Password-stealing, eavesdropping malware targets Ukrainian government

Vermin RAT is custom-built, receives updates and is part of a campaign targeting a large number of individuals.

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A cyber espionage campaign is targeting the Ukrainian government with custom-built malware which creates a backdoor into systems for stealing data -- including login credentials and audio recordings of surroundings.

The remote access trojan is called Vermin and is delivered alongside two other strains of malware -- Sobaken RAT and Quasar RAT -- the latter of which is an open source form of malware freely available online.

The three forms of malware have attacked hundreds of different victims in Ukraine, but appear to share infrastructure and connect to the same command and control servers. The campaign has been detailed by researchers at security company ESET, who say it has been active since at least October 2015.

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Detections of Vermin, Quadar and Sobaken

Image: ESET

Vermin is the most potent of the three forms of malware and appears to have received updates from its malicious authors.

In addition to carrying out the usual tasks associated with trojans, such as monitoring what happens on screen, downloading additional payloads and uploading files, it also contains a set of additional commands for the purpose of fully compromising the victim's machine.

They include the capacity to make audio recordings of sound near the victim's computer, a password stealer used to extract passwords from the Opera and Chrome browsers, and a keylogger.

Vermin -- first identified by Palo Alto Networks in January and since updated -- also has the ability to steal files from a USB drive. The malware will monitor the drive and steal files that match the chosen filter of the attackers, which for the most part, appears to documents.

SEE: What is malware? Everything you need to know about viruses, trojans and malicious software

ESET researchers note that this USB file-stealer has increasingly been used as a standalone tool since April. It copies the relevant files and immediately uploads them to the attackers' command and control server.

In addition to Vermin, the attackers also employ Quasar and Sobaken trojans. Quasar is an open-source form of malware equipped with a range of backdoor commands for observing and stealing from an infected system. As a result it has been used by many different attackers for purposes ranging from espionage to cybercrime.

Sobaken is a modified version of Quasar which has had a number of capabilities removed. However, because this means it's packed into a smaller executable, it's easier to hide -- Sobaken has also been equipped with anti-sandboxing and evasion techniques in order to help reduces the chances of discovery.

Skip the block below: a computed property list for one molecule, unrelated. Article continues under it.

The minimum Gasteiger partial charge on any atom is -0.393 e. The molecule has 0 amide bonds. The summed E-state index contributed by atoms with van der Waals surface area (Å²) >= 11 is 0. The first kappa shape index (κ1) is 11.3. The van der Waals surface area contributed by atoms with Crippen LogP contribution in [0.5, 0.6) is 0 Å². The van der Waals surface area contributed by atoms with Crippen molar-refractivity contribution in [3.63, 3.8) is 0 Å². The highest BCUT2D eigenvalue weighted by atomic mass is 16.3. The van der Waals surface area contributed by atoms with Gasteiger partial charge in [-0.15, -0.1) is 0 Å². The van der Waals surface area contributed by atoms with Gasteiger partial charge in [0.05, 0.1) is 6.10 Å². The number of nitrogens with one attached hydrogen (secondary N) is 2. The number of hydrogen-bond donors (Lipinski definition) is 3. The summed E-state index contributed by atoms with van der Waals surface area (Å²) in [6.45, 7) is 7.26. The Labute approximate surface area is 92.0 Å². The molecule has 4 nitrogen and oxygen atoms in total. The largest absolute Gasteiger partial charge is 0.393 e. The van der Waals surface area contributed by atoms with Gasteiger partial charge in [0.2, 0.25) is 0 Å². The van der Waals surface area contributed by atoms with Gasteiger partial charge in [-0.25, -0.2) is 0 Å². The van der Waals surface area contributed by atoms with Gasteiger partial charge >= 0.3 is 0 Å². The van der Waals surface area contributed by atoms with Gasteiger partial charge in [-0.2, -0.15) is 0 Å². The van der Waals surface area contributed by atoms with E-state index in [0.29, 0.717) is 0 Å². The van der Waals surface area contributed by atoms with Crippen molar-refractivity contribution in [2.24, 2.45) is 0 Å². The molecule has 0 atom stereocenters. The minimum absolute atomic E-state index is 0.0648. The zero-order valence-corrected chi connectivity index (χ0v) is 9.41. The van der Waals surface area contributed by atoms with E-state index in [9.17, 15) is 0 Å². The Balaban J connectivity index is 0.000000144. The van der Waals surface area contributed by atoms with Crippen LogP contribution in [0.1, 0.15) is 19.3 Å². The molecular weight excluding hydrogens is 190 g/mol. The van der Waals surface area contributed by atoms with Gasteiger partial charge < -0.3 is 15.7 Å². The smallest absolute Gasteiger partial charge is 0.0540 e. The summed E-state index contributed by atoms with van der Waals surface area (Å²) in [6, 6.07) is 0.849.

"A possible explanation for using three parallel malware strains is that each strain is developed independently. Another option is that several different malware strains were tried in hopes that one of them will slip through the defenses," Kaspars Osis, senior malware researcher at ESET told ZDNet.

Like many malware campaigns, the initial point of compromise comes with a phishing email equipped with a Microsoft Office attachment. The lures varied depending on the particular Ukranian government department being targeted, but examples of subjects included those that relate to transport and defence.

SEE: A winning strategy for cybersecurity (ZDNet special report) | Download the report as a PDF (TechRepublic)

In some cases, the attack leverages CVE-2017-0199, a remote code execution vulnerability, which was patched in April 2017, indicating some targets still haven't applied the relevant updates after more than a year.

Once the malicious file has been dropped onto the target system, it will run every 10 minutes to ensure its persistence on the infected machine.

The malware will terminate if the keyboard layout of the victim isn't Russian or Ukrainian. It will also terminate itself if the IP address of the machine isn't in Ukraine or Russia, indicating that this is a highly localised campaign.

When it comes to the attackers, researchers note that: "Even though these threat actors don't seem to possess advanced skills or access to 0-day vulnerabilities, they have been quite successful in using social engineering to both distribute their malware and fly under the radar for extended periods of time."

Currently, there's no clear attribution as to who might behind the attacks, but Ukraine has long been used as a test-bed by Russian hackers. The self-terminating processes in the malware also indicate that those behind it don't want it escaping into the wider world -- at least not yet.

While damaging, the delivery of the attacks is rather basic and as a result, researchers say cybersecurity awareness training can go a long way towards protecting against this type of campaign.

A full run-down of the IOCs of the attack have been published in the ESET report.

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